Enzo Ferrari though at that relatively early stage of his team’s development didn’t share Chinetti’s enthusiasm. Chinetti therefore convinced Lord Selsdon, who died on this day in 1963, to purchase a 166MM, enter the car under his own name as and take Chinetti aboard as his driving partner. We’ve found British Pathé footage of the race, which you can watch below.
Perhaps driving ‘partner’ is a misleading term as the more skilled Chinetti did the lion’s share over the 24 hours on the way to victory. Selsdon was only behind the wheel for 72.5 minutes in total and that was when the car led by three laps.
But this shouldn’t lead you to conclude that Selsdon was incompetent, as, pre-war, he had showed considerable skill repeatedly when racing at Brooklands. “But it was tougher after the war,” Bill Boddy noted in his defence some years later, “and if Chinetti had the stamina to drive for most of the 1949 24-hour race, why endanger the result by putting on a less quick driver?”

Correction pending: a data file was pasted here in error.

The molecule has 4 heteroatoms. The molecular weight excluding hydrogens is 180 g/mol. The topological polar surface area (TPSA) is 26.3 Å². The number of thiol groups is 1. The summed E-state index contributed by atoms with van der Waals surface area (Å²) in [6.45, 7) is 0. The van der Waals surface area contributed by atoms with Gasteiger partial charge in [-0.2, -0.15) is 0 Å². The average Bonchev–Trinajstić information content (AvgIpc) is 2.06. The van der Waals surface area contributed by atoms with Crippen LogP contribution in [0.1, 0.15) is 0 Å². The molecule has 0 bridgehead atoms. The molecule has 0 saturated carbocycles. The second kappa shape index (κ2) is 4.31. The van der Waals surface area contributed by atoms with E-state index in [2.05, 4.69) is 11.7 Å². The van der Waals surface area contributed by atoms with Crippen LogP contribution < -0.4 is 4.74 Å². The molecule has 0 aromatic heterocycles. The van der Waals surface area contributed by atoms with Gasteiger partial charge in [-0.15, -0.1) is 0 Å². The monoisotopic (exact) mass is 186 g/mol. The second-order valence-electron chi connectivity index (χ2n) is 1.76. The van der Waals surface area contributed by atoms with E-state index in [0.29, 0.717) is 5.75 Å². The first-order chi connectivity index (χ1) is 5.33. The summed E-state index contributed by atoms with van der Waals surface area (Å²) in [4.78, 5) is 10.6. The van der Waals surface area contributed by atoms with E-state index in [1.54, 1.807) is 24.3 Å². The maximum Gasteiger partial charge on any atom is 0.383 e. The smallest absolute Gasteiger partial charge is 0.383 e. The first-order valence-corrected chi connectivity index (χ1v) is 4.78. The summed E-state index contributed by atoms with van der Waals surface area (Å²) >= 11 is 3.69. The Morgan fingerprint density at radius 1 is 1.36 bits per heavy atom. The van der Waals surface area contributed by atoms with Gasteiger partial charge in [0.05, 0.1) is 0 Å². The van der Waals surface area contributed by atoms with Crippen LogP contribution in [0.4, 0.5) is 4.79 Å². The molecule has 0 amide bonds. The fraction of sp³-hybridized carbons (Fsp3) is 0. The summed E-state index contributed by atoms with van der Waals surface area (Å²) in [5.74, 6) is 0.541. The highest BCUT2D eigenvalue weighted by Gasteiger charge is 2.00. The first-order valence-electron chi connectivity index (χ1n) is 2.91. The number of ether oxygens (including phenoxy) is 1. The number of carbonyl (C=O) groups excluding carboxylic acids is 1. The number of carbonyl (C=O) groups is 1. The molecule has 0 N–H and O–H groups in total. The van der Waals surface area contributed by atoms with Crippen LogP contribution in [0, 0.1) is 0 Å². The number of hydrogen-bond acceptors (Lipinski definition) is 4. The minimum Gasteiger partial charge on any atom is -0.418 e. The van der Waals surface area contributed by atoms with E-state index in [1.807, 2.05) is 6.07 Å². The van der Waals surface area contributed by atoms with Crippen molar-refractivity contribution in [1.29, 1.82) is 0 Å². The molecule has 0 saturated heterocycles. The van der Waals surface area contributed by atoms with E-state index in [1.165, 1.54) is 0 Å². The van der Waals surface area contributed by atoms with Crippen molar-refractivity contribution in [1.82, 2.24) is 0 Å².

The 166 became iconic too, not only as the Barchetta-bodied car was beautiful but also that in that period it had repeated sports car racing success. In addition to Le Mans a 166 won the Spa 24 Hours, Targa Florio and the Mille Miglia.